Fútbol Fitness: Training for ‘Matador’
Given the World Cup’s record-breaking viewership, there are likely a few of you out there who’d enjoy kicking a ball around. And if you were paid to do it? Certainly. Such is the case with Tanc Sade, star of El Rey Network’s new soccer spy thriller “Matador” (premiered July 15).
The story follows Tony “Matador” Bravo (Gabriel Luna), a pro soccer player for the fictional LA Riot—a name that invites comparison to MLS’ LA Galaxy. But fútbol is just Bravo’s cover for covert missions he does for the CIA. Meanwhile, Sade plays an English striker on the team who’s a good player but past his prime. Sound like David Beckham? That’s the idea.
Sade swears he’s never touched a soccer ball in his life, but that wasn’t a deterrent—particularly since he’s a professional athlete himself: a freediver, with a couple of Australian national records. “I come from a background of training hard and being athletic,” he said. “But freediving is very different; it’s water based, so I just worked really hard. I trained twice a day, 6 days a week.” Half were soccer sessions and half were in the gym. “I was just retraining my body to do those sorts of things. It strengthens you in different ways I just never imagined.” Eleven episodes in, Sade’s stunt double has yet to make an appearance.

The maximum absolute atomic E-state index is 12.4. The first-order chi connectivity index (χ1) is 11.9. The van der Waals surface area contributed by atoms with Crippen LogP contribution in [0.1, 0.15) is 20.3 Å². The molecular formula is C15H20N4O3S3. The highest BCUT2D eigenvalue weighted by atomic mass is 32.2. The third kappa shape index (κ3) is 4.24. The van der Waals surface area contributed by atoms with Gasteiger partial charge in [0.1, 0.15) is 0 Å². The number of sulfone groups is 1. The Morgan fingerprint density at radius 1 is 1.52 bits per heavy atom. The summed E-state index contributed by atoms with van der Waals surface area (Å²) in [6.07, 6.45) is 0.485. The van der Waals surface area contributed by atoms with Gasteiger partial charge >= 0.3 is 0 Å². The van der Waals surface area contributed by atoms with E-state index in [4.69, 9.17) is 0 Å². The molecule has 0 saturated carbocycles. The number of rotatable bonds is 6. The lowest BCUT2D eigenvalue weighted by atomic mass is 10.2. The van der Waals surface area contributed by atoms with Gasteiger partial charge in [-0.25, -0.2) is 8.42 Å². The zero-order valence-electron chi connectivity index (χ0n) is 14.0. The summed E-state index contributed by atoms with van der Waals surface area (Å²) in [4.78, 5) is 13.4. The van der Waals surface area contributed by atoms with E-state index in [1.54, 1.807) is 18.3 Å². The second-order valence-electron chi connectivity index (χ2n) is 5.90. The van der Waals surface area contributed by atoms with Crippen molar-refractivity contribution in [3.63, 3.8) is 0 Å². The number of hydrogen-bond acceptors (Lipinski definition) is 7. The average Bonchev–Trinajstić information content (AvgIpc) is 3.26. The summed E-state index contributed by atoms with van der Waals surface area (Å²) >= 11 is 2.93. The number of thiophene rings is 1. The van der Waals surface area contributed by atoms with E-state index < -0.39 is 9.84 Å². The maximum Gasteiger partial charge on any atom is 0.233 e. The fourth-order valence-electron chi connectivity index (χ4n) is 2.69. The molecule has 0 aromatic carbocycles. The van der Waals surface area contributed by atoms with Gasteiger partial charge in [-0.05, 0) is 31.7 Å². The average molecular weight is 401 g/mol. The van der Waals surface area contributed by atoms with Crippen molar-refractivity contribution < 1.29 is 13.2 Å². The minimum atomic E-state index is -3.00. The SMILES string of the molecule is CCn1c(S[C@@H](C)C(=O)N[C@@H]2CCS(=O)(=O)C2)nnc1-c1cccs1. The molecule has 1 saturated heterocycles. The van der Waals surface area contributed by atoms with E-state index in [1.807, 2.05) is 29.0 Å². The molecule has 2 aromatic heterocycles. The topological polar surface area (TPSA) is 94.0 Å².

More prep for the role included speaking with Beckham himself. “My character is very flamboyant. So a lot of it was about embodying the personality on a field. You watch players, and some of them are much more cocky. Talking to Beckham, there was a parallel since he was an international player who came and played in the MLS. That’s in interesting dynamic that doesn’t happen very often,” Sade explained.
He also met with other Galaxy players, who spoke about what it’s like having a star player in the locker room. “It’s the same way when you’re on set and you’re an up-and-coming actor, and you have Robert De Niro there,” Sade said. “I definitely felt a bit of that with Fred,” he added, referring to co-star Alfred Molina. “For me, Molina’s an icon.”
Then there was the cognitive work. Working on ball skills, running up and down the field, and “just getting it into the brain,” he said. “I do a lot of visualization anyways. It was literally hours of getting the ball and going back and forth, back and forth.”
So, do Sade’s skills measure up? El Rey greenlit the series for Season 2 before it premiered last week, so you decide.